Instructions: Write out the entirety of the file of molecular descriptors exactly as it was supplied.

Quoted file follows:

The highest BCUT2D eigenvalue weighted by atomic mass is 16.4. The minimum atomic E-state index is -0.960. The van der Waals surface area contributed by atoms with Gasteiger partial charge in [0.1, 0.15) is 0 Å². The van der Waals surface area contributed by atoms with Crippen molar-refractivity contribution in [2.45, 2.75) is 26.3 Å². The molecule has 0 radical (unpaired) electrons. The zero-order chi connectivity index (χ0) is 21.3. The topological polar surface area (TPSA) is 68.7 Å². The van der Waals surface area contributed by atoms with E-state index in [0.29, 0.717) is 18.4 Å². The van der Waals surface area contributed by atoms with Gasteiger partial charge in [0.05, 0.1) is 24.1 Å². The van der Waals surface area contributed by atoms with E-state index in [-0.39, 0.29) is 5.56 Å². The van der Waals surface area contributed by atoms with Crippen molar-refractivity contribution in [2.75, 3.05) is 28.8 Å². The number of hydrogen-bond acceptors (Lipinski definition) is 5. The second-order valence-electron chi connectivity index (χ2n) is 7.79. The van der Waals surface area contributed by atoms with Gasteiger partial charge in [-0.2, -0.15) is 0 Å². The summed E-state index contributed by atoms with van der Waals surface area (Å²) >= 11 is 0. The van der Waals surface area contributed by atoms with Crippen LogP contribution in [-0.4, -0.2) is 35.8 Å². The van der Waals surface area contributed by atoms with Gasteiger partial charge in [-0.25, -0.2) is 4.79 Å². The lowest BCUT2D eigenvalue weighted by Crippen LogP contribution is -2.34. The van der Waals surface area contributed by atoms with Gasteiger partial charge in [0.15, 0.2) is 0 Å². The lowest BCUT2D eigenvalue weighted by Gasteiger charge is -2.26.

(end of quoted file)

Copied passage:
The highest BCUT2D eigenvalue weighted by atomic mass is 16.4. The minimum atomic E-state index is -0.960. The van der Waals surface area contributed by atoms with Gasteiger partial charge in [0.1, 0.15) is 0 Å². The van der Waals surface area contributed by atoms with Crippen molar-refractivity contribution in [2.45, 2.75) is 26.3 Å². The molecule has 0 radical (unpaired) electrons. The zero-order chi connectivity index (χ0) is 21.3. The topological polar surface area (TPSA) is 68.7 Å². The van der Waals surface area contributed by atoms with E-state index in [0.29, 0.717) is 18.4 Å². The van der Waals surface area contributed by atoms with Gasteiger partial charge in [0.05, 0.1) is 24.1 Å². The van der Waals surface area contributed by atoms with E-state index in [-0.39, 0.29) is 5.56 Å². The van der Waals surface area contributed by atoms with Crippen molar-refractivity contribution in [2.75, 3.05) is 28.8 Å². The number of hydrogen-bond acceptors (Lipinski definition) is 5. The second-order valence-electron chi connectivity index (χ2n) is 7.79. The van der Waals surface area contributed by atoms with Gasteiger partial charge in [-0.2, -0.15) is 0 Å². The summed E-state index contributed by atoms with van der Waals surface area (Å²) >= 11 is 0. The van der Waals surface area contributed by atoms with Crippen LogP contribution in [-0.4, -0.2) is 35.8 Å². The van der Waals surface area contributed by atoms with Gasteiger partial charge in [-0.25, -0.2) is 4.79 Å². The lowest BCUT2D eigenvalue weighted by Crippen LogP contribution is -2.34. The van der Waals surface area contributed by atoms with Gasteiger partial charge in [0.15, 0.2) is 0 Å². The lowest BCUT2D eigenvalue weighted by Gasteiger charge is -2.26.